Technology today allows anyone to become a creator, and when they do, the results can be absolutely stunning. Please share this slideshow as widely as possible this Christmas.

Tubestrike 4: Crowdmap’s final test

On the 6th September, London Underground staff staged the first of four walk-outs. On Monday, Londoners face the final of these planned stikes.  I have been working with BBC London, encouraging the use of the Ushahidi crowdmap platform to report the effects of the last three strikes on the city. (I wrote up lessons form the first strike here).

From the beginning we had planned to use the crowdmap for all of the strikes so we could compare, contrast and learn as we went.

As I emphasised here, the map has demonstrated very clearly, that on certain stories, collaboration is the only possible way to report events. BBC London could not resource reporters at every station checking to see whether it was open or closed throughout the day, at every bus stop taking pictures of overcrowding, or giving tips about unclogged roads or the locations of available Boris Bikes.

And yet, while people are looking at the map in large numbers (about 20,000 uniqiue visitors each time) the number of people submitting tips, pictures and experiences is still small. Yes, the #tubestrike hashtag has provided some of the best material, but the map still feels locked in a social media bubble.

I try to imagine what the map would look like if it was covered in red dots, with real-time updates about the current travel situation. The network effect would take hold. The more people use it, the more useful it would become, and more people would use it.

I feel uncomfortable comparing ushahidi deployments, as it’s inappropriate to compare commuters being inconvenienced on their way to work with the terrible situation experienced by Pakistanis during the recent floods (pakreport.org), or the situation in Moscow last summer when the fires took hold (russian-fires.ru). But in Pakistan they’ve had over 2000 reports (a cry for help was posted this morning from someone who has lost everything and can’t get support), and the Russian fires received over 1600 reports.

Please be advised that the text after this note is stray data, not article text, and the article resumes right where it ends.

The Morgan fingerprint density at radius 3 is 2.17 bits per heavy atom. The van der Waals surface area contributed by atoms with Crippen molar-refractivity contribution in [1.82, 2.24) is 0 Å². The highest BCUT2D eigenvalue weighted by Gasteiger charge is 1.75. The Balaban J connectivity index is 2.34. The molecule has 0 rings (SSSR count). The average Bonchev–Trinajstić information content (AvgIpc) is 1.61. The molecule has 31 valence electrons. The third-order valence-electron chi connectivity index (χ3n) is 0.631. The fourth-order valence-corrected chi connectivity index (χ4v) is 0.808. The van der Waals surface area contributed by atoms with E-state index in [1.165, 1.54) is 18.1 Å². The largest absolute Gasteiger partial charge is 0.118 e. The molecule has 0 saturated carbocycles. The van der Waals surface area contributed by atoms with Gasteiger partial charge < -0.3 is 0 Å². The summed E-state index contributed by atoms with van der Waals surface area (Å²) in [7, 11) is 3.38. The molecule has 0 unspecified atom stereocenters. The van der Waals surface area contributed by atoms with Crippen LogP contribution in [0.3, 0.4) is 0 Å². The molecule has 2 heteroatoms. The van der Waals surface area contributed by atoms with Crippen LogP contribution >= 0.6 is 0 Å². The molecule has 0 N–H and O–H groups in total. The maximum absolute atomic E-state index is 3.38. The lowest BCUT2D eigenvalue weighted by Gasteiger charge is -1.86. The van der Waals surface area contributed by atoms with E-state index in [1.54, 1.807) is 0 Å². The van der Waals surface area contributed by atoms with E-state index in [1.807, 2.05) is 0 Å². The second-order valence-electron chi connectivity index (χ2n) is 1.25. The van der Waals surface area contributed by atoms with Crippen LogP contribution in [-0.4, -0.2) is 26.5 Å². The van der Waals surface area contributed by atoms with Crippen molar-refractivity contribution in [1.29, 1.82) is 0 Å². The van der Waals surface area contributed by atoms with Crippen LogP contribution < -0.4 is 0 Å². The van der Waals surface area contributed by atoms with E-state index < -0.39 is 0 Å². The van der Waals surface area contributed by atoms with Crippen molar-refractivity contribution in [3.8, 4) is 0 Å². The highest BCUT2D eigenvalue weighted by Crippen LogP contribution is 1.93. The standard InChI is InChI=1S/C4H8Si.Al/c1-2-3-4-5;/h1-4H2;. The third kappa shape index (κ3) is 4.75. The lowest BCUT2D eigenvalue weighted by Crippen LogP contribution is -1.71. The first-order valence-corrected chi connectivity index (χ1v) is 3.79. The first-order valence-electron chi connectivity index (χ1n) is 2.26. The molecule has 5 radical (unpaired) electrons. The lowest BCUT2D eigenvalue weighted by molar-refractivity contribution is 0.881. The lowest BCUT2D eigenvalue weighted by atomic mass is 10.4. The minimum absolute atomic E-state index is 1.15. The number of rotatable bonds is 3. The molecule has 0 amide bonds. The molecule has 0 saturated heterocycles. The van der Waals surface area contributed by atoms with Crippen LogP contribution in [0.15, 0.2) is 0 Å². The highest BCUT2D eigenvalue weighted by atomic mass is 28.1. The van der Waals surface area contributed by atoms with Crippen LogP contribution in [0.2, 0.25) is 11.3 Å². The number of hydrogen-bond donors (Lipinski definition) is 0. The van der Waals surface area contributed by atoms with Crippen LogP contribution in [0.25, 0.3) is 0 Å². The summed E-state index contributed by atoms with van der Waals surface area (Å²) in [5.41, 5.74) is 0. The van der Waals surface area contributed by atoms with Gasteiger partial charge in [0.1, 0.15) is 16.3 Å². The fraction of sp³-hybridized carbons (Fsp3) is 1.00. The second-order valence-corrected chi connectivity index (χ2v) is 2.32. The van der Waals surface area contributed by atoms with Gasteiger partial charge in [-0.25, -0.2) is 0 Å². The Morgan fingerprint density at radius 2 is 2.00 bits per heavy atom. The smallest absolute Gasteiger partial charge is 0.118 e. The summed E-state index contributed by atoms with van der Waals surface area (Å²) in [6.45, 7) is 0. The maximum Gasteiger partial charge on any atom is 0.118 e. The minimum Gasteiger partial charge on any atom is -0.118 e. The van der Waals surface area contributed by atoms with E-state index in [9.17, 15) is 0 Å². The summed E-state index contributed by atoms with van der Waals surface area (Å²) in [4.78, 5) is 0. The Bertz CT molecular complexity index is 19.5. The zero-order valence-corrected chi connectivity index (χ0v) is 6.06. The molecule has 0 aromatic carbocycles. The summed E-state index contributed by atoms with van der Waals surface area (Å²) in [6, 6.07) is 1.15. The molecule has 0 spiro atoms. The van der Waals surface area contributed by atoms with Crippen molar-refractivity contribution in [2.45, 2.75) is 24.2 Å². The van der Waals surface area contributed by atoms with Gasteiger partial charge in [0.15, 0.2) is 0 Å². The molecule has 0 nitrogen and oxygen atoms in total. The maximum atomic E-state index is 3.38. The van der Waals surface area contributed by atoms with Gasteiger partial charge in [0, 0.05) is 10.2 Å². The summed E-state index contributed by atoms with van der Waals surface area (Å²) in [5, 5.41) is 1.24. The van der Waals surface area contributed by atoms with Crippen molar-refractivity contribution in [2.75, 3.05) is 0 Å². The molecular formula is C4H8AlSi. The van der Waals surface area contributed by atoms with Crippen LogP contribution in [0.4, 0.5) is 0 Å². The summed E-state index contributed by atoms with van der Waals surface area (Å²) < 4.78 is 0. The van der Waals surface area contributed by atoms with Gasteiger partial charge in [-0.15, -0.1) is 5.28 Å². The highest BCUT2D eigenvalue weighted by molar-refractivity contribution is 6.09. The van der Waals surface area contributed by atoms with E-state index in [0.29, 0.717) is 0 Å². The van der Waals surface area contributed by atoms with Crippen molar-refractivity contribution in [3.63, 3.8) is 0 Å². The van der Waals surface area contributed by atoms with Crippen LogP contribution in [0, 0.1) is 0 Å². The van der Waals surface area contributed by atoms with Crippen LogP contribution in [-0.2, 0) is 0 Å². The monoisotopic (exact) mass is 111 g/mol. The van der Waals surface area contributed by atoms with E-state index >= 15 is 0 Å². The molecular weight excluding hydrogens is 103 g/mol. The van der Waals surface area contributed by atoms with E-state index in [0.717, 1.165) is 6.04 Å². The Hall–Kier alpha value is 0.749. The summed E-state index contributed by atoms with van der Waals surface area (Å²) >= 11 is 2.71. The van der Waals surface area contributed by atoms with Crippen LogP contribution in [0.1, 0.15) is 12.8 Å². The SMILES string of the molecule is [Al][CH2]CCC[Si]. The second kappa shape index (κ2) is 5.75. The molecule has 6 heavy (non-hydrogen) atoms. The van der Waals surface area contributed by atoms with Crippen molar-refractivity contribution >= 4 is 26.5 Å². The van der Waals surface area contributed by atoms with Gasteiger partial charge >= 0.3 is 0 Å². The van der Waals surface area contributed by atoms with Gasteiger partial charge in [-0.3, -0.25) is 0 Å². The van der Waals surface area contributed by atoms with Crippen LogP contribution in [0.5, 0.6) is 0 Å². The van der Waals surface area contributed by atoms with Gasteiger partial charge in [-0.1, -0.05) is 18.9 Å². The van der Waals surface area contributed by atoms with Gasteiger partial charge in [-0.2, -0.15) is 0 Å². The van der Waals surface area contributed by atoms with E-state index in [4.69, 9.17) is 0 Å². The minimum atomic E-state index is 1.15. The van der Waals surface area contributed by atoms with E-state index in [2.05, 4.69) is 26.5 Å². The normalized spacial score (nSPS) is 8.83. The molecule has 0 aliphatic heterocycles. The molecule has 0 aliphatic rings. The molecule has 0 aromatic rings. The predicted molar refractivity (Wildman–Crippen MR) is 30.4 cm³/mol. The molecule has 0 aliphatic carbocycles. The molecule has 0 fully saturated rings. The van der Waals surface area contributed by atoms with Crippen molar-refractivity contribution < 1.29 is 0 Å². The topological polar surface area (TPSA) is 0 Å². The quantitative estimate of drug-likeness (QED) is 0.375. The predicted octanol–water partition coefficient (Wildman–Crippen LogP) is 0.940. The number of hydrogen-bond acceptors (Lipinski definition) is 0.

The London maps have received a handful of direct reports. We’ve been posting content which included the #tubestrike hastag on twitter, adding verified station closure information, and posting audioboos from BBC London reporters, but we’ve received very few emails, SMS’s or reports submitted on the crowdmap itself.

When this tubestrike ends, I will be writing up a report about what has worked, what hasn’t, but mostly, whether this sort of effort can be justified from a resourcing point of view.

Personally, I think it is important that the BBC has a space where this sort of collaborative journalism can be encouraged, but if reports from the audience are minimal, should the crowdmap be resourced?

Is part of the problem the fact that this map appears to be “sponsored” by the BBC. Do people feel like the BBC must know the current situation and therefore they have little to offer? Does it feel too top down rather than community-driven?

We’re going to give it one last push next Monday, and I’d be very grateful if you could use online spaces to encourage people to use it – facebook, message boards, and blogs, as well as offline spaces – in your places of work, down the pub, and around your breakfast table.

And finally, any feedback would be very gratefully received, both technical but also in terms of use and content. Ushahidi have been brilliant to work with, and are hungry for user testing and feedback, and I will pass on to them everything we have learned.

But overall, we want to learn from this experiment. When big events strike, is crowdmap a useful way of describing the impact?